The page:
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[Domestic repression is always linked to the economic system, and in China the link is especially perverse because the CCP promises worker's control but forbids workers from striking. While working conditions and wages in most of China remain appalling, the underclass is just beginning to receive rewards for its generations of thankless labor. But at this same moment, the cheap energy that makes industrial society possible is disappearing. --JAH]
By Larry Chin
12 December 2005
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Armed police cracked down on the village of Dongzhou, China on Friday (December 9, 2005) to quell protests and riots over the confiscation of land for a wind-powered electricity plant. Villagers claim that at least 14 have been killed.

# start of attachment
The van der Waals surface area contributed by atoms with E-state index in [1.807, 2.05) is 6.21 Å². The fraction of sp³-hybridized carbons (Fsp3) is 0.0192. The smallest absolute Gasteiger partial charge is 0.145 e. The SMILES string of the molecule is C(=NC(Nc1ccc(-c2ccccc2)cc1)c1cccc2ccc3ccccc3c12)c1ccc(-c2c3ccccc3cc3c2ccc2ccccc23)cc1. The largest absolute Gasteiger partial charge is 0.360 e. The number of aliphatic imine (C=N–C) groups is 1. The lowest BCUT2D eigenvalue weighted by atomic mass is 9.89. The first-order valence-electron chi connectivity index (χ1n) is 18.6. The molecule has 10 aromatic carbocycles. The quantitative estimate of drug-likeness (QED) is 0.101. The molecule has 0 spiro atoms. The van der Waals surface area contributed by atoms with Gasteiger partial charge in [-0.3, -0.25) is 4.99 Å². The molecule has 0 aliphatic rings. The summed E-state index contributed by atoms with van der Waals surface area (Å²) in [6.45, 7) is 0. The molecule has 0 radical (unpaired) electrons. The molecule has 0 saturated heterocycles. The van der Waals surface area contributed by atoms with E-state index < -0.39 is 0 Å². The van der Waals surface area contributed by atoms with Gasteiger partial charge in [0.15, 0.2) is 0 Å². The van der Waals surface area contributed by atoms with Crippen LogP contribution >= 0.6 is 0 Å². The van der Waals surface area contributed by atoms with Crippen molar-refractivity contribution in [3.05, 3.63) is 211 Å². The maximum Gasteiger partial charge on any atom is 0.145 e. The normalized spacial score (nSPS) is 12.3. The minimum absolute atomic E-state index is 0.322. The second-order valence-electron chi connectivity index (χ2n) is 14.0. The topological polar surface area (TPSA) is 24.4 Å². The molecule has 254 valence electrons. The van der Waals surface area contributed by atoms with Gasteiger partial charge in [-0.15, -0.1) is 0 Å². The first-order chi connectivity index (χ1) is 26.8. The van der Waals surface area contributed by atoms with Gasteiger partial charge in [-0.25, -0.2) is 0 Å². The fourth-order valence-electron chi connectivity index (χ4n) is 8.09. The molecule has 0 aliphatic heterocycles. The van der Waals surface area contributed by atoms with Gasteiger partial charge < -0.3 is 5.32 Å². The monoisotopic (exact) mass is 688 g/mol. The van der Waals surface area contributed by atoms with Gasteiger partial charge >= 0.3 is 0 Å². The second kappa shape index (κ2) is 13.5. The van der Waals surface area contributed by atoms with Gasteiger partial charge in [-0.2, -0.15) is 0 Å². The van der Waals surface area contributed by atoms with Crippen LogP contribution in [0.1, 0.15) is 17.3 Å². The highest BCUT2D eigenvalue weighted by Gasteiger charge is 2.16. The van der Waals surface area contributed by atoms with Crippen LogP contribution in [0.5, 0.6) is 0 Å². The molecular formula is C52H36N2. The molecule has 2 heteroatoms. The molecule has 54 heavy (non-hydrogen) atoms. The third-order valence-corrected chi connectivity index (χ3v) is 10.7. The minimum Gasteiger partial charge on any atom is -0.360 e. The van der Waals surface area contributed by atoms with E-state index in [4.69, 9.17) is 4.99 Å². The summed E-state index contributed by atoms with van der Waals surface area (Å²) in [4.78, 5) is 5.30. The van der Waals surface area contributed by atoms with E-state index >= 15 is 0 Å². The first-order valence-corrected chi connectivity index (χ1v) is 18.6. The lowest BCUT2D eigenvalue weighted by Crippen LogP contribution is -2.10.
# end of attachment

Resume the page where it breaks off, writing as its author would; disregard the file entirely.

Residents of Dongzhou say that their village had been occupied and blocked off by security forces since the summer. China, with its booming economy and population, is desperate for energy and is resorting to desperate and violent measures (from unprecedented internal measures, such as the damming of the Yangtze River and the potentially disastrous Three Gorges Project, to fighting the equally desperate United States over scarce external supplies all over the world) for the very survival of their society. According to the Washington Post account of the Dongzhou incident, “the use of live ammunition to put down a protest is almost unheard of in China,” but a significant increase in disturbances (“rebellions”), particularly over land-use, environmental and property rights issues, has pushed nervous Chinese officials and security forces to more lethal tactics.
This violence pushes the horrific fact of world resource scarcity, Peak Oil and Gas, front and center again. For the smug and ignorant who think the unprecedented violence in Dongzhou “couldn’t happen here,” “over nothing more than a power plant,” think again.